A state judge is set to block Florida Gov. Ron DeSantis’ congressional map, which was drawn by the Republican-led legislature, Politico reports.

DeSantis personally lobbied the legislature to approve the map, which added to the number of Republican-held seats in the state and would dismantle a district in north Florida that is held by Rep. Al Lawson (D-Fla.), a well-known Black Democrat.

Circuit Judge J. Layne Smith, a DeSantis appointee, noted during the hearing on Wednesday that arguments stating that the map violated the state Constitution were “persuasive” because it “diminishes the ability of African Americans to elect candidates of their choice.” He also added that he intended to draw a congressional map that would keep Lawson’s district intact.

After hearing the judge’s ruling, Lawson lauded the decision, saying he’s optimistic “future courts” will use his state as an example.

“DeSantis is wrong for enacting this Republican-leaning map that is in clear violation of the U.S. and state constitutions,” Lawson said in a statement. “It is critical to maintain congressional district five so minority voters have a voice at the ballot box in November.”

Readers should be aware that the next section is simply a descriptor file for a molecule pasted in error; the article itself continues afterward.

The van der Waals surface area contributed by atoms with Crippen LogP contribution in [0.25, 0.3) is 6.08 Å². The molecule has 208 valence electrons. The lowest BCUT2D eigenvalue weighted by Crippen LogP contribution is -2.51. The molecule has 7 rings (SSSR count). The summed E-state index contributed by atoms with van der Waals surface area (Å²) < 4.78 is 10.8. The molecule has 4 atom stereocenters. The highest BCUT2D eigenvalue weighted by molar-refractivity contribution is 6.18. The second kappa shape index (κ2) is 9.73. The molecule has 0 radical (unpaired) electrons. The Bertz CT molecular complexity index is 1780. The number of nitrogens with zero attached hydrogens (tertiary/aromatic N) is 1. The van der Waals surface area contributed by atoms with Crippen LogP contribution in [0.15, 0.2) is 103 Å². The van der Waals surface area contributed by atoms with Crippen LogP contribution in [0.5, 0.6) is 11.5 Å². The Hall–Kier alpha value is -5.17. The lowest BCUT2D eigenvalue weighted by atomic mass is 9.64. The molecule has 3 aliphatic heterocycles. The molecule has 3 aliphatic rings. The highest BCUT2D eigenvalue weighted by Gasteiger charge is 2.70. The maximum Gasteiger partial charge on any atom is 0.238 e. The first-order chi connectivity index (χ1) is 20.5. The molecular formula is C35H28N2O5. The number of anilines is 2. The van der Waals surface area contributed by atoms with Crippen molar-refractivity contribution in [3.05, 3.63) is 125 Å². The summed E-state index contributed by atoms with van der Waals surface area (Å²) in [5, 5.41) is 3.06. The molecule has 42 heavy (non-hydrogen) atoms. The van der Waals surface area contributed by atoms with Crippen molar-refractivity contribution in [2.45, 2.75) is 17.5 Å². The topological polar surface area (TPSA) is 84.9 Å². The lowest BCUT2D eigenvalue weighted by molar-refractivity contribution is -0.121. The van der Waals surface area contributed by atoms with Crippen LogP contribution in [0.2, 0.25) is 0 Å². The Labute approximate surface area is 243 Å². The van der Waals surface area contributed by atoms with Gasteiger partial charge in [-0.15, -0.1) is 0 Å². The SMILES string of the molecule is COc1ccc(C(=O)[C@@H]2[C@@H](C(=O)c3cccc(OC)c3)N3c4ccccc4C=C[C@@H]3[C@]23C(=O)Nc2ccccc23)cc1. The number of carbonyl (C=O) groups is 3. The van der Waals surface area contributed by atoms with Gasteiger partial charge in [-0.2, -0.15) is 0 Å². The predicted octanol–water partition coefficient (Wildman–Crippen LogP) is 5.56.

John Devaney, an Orlando attorney representing the groups, argued at the hearing that the new map shifted roughly 370,000 Black voters from one district to four districts.

Devaney also noted the court needed to immediately block the map through an injunction instead of waiting for a trial which would have allowed the map to remain in place.

Taryn Fenske, a spokesperson for DeSantis, said the state would appeal the ruling.

“As Judge Smith implied, these complex constitutional matters of law were always going to be decided at the appellate level,” Fenske’s email read. “We will undoubtedly be appealing his ruling and are confident the constitutional map enacted by the Florida Legislature and signed into law passes legal muster. We look forward to defending it.”

Since its inception, the newly drawn map faced several legal challenges including a possible violation of the state’s Fair Districts standards, which are ”voter-approved anti-gerrymandering amendments in the Florida Constitution.”

In 2022, because of its growing population, Florida gained an additional congressional seat, for a total of 28. Republicans currently have a 16-11 advantage. The map that was initially approved by the legislature last month would have increased the GOP advantage by two seats, as EBONY previously reported.

Florida's primary is Aug. 23 and qualifying starts on June 13.